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    You need to know your limitations and that of the gun you choose. With 28 you need to be closer and use every shot charges.
     
  11. teddy34

    teddy34 TS Member

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    I have hunted wild pheasants in SD for 55 years, the only smaller than 12ga. that will kill cleanly with lead at long range is 16 ga. It is a magnificent guage with lead. With steel, 12 is better. 20 works well with lead, but does run out of steam at long range. 28 is a wonderful guage, but most wild pheasants are shot at 35+ yards and are hard to stop. Any guage will work over a pointed pheasants, but even with the best dogs, many pheasants flush and do not hold for the point.
    Some say they only shoot over a point, but they will not shoot many birds unless
    in an extremely good area or on planted birds. Go with 12 or 16. Gary
     
  12. GW22

    GW22 Active Member

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    Neither. Treat yourself to a 16ga Citori Lightning. You'll thank me later.

    -Gary
     
  13. Ross

    Ross Well-Known Member

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    You don't say where you'll be hunting. If you're hunting wild pheasants over good pointers "not" pen raised shooting preserve birds go with the 20ga --26"--IC--1oz--#5 lead, "walking them up" wild ones--20ga--28 or 30"--mod or full--1oz--#4 lead. This combo worked very nice for me in northern Iowa for many years until 79 or 80 when we had real bad winters ie freezing rain and a lot of way below 0 temps that decimated the pheasant population. You need heavy shot to bring these birds down you have a lot of feathers to get through and unless you break bones they will sail off and die a cripple with blood poisoning and you sure don't want that. Ross Puls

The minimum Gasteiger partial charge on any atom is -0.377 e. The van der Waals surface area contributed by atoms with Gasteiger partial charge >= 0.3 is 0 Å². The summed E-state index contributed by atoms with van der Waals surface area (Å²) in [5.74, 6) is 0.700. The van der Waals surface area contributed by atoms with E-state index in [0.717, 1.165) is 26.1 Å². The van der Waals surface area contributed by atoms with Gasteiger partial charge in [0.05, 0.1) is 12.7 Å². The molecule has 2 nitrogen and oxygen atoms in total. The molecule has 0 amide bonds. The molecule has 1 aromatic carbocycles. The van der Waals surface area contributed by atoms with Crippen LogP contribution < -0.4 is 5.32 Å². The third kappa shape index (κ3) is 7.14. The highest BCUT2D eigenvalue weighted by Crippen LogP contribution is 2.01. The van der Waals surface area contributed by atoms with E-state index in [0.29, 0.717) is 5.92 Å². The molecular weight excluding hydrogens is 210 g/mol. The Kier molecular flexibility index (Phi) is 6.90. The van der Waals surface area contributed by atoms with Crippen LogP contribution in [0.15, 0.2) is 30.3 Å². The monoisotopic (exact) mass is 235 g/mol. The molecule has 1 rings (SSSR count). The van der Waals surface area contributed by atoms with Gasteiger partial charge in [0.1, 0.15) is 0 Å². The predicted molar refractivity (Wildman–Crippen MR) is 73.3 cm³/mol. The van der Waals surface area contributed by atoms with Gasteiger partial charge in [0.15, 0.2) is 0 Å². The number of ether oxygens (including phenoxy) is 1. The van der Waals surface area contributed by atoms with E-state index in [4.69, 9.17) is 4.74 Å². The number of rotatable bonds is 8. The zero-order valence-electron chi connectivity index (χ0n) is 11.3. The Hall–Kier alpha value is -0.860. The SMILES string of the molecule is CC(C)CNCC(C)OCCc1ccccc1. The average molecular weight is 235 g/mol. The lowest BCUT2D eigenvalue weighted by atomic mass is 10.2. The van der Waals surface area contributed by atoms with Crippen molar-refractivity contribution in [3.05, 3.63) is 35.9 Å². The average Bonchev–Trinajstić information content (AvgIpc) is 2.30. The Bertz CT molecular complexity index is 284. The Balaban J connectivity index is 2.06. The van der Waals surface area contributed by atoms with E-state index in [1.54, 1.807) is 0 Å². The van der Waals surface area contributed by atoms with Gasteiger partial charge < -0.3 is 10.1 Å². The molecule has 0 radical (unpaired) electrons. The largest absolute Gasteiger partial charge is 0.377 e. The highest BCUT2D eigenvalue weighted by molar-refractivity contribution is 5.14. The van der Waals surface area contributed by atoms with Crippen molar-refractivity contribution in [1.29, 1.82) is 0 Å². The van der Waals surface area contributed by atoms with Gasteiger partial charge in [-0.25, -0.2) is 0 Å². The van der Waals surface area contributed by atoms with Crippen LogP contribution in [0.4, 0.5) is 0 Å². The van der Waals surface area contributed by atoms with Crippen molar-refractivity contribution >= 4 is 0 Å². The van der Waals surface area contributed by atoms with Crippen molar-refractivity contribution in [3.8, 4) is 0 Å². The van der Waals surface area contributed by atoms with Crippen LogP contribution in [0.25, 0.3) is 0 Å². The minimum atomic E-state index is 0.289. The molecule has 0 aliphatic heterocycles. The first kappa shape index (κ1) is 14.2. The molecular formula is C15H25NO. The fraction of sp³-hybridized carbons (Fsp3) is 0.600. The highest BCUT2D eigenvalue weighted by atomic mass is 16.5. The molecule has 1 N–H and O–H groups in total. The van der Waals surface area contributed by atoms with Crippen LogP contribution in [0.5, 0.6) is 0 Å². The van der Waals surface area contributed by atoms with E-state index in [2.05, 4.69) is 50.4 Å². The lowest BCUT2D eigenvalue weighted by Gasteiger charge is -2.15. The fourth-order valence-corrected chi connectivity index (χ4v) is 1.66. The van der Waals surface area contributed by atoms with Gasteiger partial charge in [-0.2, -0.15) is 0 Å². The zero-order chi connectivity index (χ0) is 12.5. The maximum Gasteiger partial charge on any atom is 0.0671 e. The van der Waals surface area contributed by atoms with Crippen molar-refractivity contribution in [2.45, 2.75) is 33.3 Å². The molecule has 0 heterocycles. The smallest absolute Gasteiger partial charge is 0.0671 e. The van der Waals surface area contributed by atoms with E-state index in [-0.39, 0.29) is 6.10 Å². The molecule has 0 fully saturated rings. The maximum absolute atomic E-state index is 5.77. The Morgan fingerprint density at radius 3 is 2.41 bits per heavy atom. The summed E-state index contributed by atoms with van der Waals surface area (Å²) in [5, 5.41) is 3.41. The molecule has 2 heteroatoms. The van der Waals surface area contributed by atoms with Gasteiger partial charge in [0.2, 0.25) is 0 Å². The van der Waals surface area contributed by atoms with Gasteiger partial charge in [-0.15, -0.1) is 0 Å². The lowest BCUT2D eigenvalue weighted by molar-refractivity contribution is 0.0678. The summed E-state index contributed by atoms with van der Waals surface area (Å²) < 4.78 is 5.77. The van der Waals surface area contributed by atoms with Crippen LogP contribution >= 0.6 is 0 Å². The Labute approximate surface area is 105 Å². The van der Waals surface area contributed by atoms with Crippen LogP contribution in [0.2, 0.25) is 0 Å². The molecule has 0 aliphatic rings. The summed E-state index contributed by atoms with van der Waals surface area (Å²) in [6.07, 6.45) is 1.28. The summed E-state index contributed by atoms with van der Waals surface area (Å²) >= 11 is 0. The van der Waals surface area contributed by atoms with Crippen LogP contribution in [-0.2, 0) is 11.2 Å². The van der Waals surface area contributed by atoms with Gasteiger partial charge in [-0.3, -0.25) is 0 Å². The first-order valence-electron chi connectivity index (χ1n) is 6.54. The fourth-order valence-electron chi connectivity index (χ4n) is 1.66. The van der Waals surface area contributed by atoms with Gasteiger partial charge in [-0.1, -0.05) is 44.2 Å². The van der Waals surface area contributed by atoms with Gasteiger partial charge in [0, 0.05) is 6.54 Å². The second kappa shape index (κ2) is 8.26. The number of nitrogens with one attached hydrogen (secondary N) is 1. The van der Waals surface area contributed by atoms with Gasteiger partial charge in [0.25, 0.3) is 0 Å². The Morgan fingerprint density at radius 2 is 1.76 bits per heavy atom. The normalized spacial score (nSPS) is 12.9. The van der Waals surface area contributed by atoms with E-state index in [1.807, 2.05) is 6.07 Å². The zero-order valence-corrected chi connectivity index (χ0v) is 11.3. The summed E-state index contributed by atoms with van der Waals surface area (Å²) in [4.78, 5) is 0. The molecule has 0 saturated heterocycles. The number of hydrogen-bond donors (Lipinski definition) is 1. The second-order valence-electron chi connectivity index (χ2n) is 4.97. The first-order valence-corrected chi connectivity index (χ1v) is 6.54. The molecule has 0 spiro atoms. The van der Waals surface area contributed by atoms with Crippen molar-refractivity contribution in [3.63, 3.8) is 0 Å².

14. mbm5770

    mbm5770 Member

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    Western PA....there not wild birds, there released birds on state game lands. Number 4 shot...wow,...ok didn't think I needed something that big but ok I'll give it a try
     
  15. superxjeff

    superxjeff Active Member

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    Wild Birds deserve enough gun. I have a load of 3/4 of an OZ of #3 lead shot that shoots a 100% pattern at 40 yards. It will put 70 #3 lead pellets in a 30 inch circle. Lots of 12ga guns with the wrong choke and poor shot won't do that.

    That is a 28ga full choke Remington 870. When lead was used for ducks this was what I used over the decoys. You could ruin a Mallard at 30 yards with this load.

    When things go wrong you want all the gun you can get. I am not a fan of a 20 ga mor the 28ga for wild birds. I am also not a fan of open chokes and small shot.